DieselAmateur

Diesel or Bust
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Thread starter #50
Thanks for the heads up on Leroy's product. I'm sure its a nice fix, but I'm skeptical that it will solve my issue. Yes there's a chance a brand new sending unit was bad. But I have a hunch (again, my bad luck) that the issue is in the cluster. Or maybe I'll get lucky and have to just replace the connector for the sending unit. But at this point the screwy fuel gauge can wait. This is going to be an expensive build!
 

JayTheCPA

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#51
X-2 on Leroy's sending unit (MRFSU). Costs a few $$, but after that, you are done and the gauge will read accurate.

And while messing with the tank, if not already done, consider removing the in-tank filter (aka: sock) and replace it with a spin-on filter just upstream of the lift pump. Leroy sells a kit for that too :D
 

DieselAmateur

Diesel or Bust
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Thread starter #52
Yup sock filter was deleted when I installed the new sending unit. I use NAPA part # 3270 as a pre-filter before the lift pump. Cheap, easy to replace, can re-use too as it's just a mesh screen that can be blown out with an air compressor.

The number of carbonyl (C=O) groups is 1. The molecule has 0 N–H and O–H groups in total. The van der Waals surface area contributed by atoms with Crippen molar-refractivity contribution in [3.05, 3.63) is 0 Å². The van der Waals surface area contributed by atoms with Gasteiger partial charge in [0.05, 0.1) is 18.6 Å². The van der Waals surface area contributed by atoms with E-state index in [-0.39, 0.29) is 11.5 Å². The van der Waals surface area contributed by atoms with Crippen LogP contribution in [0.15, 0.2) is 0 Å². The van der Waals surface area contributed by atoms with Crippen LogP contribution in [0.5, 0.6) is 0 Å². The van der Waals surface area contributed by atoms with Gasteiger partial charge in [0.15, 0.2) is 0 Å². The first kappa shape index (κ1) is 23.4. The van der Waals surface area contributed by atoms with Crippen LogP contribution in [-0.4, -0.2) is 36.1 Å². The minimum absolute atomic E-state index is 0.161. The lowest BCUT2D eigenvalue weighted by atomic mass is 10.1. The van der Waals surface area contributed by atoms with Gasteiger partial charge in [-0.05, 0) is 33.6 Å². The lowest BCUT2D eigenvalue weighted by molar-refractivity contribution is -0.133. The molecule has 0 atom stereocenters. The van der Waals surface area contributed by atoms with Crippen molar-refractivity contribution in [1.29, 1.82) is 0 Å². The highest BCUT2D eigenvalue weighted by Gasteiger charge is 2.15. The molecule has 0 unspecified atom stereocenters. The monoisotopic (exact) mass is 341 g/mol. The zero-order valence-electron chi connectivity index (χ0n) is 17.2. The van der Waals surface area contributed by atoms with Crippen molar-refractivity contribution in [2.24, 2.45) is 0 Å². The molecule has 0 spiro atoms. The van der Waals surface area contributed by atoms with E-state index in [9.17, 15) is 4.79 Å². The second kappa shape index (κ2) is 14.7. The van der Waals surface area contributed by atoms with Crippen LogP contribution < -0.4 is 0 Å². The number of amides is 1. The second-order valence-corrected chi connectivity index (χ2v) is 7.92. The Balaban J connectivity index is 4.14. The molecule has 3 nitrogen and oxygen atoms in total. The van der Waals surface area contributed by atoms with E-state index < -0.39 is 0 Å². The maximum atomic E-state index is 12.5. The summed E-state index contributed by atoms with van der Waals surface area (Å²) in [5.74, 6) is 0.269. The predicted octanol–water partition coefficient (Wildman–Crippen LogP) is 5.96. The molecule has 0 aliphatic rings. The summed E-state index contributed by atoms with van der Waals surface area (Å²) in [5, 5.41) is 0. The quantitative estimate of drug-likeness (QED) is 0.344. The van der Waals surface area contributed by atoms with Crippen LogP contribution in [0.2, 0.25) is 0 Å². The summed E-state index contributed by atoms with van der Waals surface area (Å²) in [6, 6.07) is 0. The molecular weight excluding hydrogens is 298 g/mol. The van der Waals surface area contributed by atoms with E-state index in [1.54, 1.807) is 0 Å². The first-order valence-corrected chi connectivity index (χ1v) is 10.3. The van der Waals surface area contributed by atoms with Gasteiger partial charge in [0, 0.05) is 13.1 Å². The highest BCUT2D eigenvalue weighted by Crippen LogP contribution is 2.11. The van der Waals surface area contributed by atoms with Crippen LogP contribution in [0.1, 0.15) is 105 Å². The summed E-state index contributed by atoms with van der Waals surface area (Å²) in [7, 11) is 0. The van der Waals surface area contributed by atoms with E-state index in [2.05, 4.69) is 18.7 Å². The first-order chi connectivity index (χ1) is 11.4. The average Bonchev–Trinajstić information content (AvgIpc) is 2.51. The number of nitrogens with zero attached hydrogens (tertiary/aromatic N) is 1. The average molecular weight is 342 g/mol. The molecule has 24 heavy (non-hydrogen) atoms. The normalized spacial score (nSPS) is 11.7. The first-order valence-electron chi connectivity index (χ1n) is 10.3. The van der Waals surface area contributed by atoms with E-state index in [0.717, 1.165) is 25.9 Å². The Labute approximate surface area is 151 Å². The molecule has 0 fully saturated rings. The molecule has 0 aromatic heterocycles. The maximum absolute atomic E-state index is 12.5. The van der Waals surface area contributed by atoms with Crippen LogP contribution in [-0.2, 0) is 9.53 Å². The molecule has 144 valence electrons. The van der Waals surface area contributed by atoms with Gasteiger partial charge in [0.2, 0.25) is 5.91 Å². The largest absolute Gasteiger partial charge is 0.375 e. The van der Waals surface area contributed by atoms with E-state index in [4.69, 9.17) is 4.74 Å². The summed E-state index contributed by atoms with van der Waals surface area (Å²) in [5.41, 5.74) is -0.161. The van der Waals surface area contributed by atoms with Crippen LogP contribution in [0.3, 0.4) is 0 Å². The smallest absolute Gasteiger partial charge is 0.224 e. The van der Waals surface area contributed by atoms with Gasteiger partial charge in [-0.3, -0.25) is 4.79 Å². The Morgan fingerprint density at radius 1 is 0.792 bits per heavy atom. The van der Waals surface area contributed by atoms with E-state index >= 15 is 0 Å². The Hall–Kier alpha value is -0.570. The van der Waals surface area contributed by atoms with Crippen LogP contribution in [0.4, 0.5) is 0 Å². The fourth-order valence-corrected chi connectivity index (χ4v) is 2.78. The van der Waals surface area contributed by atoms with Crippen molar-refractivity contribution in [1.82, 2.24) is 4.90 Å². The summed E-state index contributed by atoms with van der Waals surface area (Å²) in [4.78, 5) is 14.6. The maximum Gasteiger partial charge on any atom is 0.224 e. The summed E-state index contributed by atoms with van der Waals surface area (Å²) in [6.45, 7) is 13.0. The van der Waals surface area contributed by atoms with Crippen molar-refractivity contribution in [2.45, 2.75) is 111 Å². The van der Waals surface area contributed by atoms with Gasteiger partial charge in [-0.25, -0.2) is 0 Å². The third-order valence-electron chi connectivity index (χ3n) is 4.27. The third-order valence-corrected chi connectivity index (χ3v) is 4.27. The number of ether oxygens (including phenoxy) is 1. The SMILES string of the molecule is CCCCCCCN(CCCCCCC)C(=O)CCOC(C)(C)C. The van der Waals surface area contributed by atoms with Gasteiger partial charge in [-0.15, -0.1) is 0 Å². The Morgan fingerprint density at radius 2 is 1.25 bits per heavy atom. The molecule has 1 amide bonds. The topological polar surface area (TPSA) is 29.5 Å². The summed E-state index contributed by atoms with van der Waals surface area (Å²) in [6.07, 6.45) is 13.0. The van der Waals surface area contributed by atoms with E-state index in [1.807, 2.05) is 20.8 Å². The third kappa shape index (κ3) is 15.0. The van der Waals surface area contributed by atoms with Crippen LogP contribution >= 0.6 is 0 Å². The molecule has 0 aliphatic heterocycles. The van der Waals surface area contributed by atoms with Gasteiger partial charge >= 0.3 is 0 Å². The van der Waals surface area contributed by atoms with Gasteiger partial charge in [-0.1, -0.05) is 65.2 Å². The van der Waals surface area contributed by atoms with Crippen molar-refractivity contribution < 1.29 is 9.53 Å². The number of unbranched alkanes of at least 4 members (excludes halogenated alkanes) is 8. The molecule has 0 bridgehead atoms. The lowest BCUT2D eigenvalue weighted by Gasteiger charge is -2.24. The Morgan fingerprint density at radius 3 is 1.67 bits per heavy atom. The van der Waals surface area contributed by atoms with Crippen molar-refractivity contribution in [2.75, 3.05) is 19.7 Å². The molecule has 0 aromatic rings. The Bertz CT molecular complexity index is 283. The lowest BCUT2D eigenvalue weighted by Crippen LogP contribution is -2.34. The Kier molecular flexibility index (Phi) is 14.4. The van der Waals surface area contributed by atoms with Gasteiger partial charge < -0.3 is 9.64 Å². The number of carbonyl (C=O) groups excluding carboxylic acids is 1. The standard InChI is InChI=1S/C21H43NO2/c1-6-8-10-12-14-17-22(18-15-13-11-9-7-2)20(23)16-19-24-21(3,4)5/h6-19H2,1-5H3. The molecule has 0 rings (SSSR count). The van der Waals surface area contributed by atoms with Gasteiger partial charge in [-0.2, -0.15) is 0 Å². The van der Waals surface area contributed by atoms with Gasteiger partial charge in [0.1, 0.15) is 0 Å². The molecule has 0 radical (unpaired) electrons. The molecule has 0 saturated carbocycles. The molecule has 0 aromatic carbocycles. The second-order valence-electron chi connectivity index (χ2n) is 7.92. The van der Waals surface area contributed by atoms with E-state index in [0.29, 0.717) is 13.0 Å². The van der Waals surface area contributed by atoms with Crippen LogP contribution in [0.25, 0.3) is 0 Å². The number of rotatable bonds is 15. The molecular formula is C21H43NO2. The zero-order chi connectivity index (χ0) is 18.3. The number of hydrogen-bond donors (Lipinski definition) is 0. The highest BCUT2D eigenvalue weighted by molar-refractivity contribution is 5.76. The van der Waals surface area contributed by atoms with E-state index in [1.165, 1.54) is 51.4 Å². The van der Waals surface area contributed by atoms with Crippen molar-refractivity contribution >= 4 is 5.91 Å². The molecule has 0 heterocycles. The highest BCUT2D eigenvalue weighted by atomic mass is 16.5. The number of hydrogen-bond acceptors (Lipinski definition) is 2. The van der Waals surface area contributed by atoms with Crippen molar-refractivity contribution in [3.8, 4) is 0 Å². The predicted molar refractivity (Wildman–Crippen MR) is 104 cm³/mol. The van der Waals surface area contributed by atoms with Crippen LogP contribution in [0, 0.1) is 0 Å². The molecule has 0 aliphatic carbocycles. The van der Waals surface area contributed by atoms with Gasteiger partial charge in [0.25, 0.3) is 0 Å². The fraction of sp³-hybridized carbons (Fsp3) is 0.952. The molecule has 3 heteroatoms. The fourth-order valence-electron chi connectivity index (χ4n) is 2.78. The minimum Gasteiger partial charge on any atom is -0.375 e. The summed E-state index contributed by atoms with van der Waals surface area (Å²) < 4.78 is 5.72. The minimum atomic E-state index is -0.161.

WarWagon

Well it hits on 7 of 8...
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#53
I believe there is a ground to the frame, on top of the frame out of sight of course, from the fuel level sensor where the wire harness comes off the tank to the frame- just add corrosion.
 

1994ch

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#54
Is the needle on your gauge out of place? Sounds like maybe you are getting the proper range of motion it is just twisted up to read too high on the scale. I know on my 96 you can pop the needle right off (I don't remember it being keyed on its shaft) so I would think you could just line it up where it should be and push it back on.
 

DieselAmateur

Diesel or Bust
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Thread starter #55
Yup thats exactly what it does. Reads way past full, goes down to about 3/4 tank which to me means empty (run it dry a few times).

I may have to go that route. Was hoping to find the source of the electrical issue, but it can wait given the whole blown up engine situation...

Now that I think about it, I saw my mileage go way down in the past year or so. Used to be able to go nearly 400 miles on a tank, by the end of the engine's life it was closer to 300 on a tank. Again never entirely sure due to the wonky gauge. I was doing more local driving so I just figured I was running more inefficient trips. Maybe this was a sign that things were going to blow? Not sure what issues poor mileage can point to.